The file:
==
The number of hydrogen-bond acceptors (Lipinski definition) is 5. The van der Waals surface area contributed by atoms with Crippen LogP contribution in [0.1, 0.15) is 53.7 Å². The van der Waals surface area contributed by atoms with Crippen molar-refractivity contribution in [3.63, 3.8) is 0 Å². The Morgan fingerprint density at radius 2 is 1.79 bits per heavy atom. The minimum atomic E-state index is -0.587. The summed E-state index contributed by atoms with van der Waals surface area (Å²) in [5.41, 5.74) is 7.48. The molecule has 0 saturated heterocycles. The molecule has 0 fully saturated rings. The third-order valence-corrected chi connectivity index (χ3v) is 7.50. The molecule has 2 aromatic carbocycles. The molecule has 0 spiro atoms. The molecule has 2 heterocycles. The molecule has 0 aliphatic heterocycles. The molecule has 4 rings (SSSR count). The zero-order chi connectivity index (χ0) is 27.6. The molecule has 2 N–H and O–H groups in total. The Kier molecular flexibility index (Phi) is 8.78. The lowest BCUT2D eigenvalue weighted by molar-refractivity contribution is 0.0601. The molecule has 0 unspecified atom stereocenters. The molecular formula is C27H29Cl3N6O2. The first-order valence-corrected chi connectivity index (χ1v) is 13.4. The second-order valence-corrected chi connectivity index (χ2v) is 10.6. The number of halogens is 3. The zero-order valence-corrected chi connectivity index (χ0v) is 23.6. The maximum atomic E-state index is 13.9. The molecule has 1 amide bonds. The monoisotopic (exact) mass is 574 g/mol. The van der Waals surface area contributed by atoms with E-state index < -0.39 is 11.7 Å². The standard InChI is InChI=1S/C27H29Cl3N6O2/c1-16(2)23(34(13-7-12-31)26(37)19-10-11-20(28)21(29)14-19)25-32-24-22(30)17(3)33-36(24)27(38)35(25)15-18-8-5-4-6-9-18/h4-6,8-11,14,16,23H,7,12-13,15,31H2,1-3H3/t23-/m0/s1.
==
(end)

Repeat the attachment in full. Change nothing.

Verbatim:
The number of hydrogen-bond acceptors (Lipinski definition) is 5. The van der Waals surface area contributed by atoms with Crippen LogP contribution in [0.1, 0.15) is 53.7 Å². The van der Waals surface area contributed by atoms with Crippen molar-refractivity contribution in [3.63, 3.8) is 0 Å². The Morgan fingerprint density at radius 2 is 1.79 bits per heavy atom. The minimum atomic E-state index is -0.587. The summed E-state index contributed by atoms with van der Waals surface area (Å²) in [5.41, 5.74) is 7.48. The molecule has 0 saturated heterocycles. The molecule has 0 fully saturated rings. The third-order valence-corrected chi connectivity index (χ3v) is 7.50. The molecule has 2 aromatic carbocycles. The molecule has 0 spiro atoms. The molecule has 2 heterocycles. The molecule has 0 aliphatic heterocycles. The molecule has 4 rings (SSSR count). The zero-order chi connectivity index (χ0) is 27.6. The molecule has 2 N–H and O–H groups in total. The Kier molecular flexibility index (Phi) is 8.78. The lowest BCUT2D eigenvalue weighted by molar-refractivity contribution is 0.0601. The molecule has 0 unspecified atom stereocenters. The molecular formula is C27H29Cl3N6O2. The first-order valence-corrected chi connectivity index (χ1v) is 13.4. The second-order valence-corrected chi connectivity index (χ2v) is 10.6. The number of halogens is 3. The zero-order valence-corrected chi connectivity index (χ0v) is 23.6. The maximum atomic E-state index is 13.9. The molecule has 1 amide bonds. The monoisotopic (exact) mass is 574 g/mol. The van der Waals surface area contributed by atoms with E-state index < -0.39 is 11.7 Å². The standard InChI is InChI=1S/C27H29Cl3N6O2/c1-16(2)23(34(13-7-12-31)26(37)19-10-11-20(28)21(29)14-19)25-32-24-22(30)17(3)33-36(24)27(38)35(25)15-18-8-5-4-6-9-18/h4-6,8-11,14,16,23H,7,12-13,15,31H2,1-3H3/t23-/m0/s1.